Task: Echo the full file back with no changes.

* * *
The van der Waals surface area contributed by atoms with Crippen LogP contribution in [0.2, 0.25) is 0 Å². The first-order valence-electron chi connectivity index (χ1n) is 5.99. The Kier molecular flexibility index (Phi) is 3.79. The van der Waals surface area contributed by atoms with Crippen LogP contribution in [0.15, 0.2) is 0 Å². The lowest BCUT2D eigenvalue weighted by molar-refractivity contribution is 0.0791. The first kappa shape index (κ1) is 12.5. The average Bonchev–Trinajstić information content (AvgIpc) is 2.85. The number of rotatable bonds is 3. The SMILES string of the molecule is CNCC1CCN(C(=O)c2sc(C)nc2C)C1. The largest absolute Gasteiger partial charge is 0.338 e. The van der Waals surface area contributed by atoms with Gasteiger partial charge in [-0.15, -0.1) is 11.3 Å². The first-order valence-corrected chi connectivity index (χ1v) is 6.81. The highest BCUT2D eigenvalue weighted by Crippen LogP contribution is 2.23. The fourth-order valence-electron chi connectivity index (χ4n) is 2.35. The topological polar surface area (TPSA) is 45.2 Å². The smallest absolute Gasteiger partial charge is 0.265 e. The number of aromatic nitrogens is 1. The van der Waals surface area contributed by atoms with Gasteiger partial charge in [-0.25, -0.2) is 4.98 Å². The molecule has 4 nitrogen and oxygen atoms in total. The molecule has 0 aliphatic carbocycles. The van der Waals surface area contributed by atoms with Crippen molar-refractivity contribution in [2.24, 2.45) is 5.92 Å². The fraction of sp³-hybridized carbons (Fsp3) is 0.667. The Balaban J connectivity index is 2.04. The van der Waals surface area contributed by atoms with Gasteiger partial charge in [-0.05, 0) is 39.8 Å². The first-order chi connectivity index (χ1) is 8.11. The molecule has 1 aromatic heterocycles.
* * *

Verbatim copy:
The van der Waals surface area contributed by atoms with Crippen LogP contribution in [0.2, 0.25) is 0 Å². The first-order valence-electron chi connectivity index (χ1n) is 5.99. The Kier molecular flexibility index (Phi) is 3.79. The van der Waals surface area contributed by atoms with Crippen LogP contribution in [0.15, 0.2) is 0 Å². The lowest BCUT2D eigenvalue weighted by molar-refractivity contribution is 0.0791. The first kappa shape index (κ1) is 12.5. The average Bonchev–Trinajstić information content (AvgIpc) is 2.85. The number of rotatable bonds is 3. The SMILES string of the molecule is CNCC1CCN(C(=O)c2sc(C)nc2C)C1. The largest absolute Gasteiger partial charge is 0.338 e. The van der Waals surface area contributed by atoms with Gasteiger partial charge in [-0.15, -0.1) is 11.3 Å². The first-order valence-corrected chi connectivity index (χ1v) is 6.81. The highest BCUT2D eigenvalue weighted by Crippen LogP contribution is 2.23. The fourth-order valence-electron chi connectivity index (χ4n) is 2.35. The topological polar surface area (TPSA) is 45.2 Å². The smallest absolute Gasteiger partial charge is 0.265 e. The number of aromatic nitrogens is 1. The van der Waals surface area contributed by atoms with Gasteiger partial charge in [-0.25, -0.2) is 4.98 Å². The molecule has 4 nitrogen and oxygen atoms in total. The molecule has 0 aliphatic carbocycles. The van der Waals surface area contributed by atoms with Crippen molar-refractivity contribution in [2.24, 2.45) is 5.92 Å². The fraction of sp³-hybridized carbons (Fsp3) is 0.667. The Balaban J connectivity index is 2.04. The van der Waals surface area contributed by atoms with Gasteiger partial charge in [-0.05, 0) is 39.8 Å². The first-order chi connectivity index (χ1) is 8.11. The molecule has 1 aromatic heterocycles.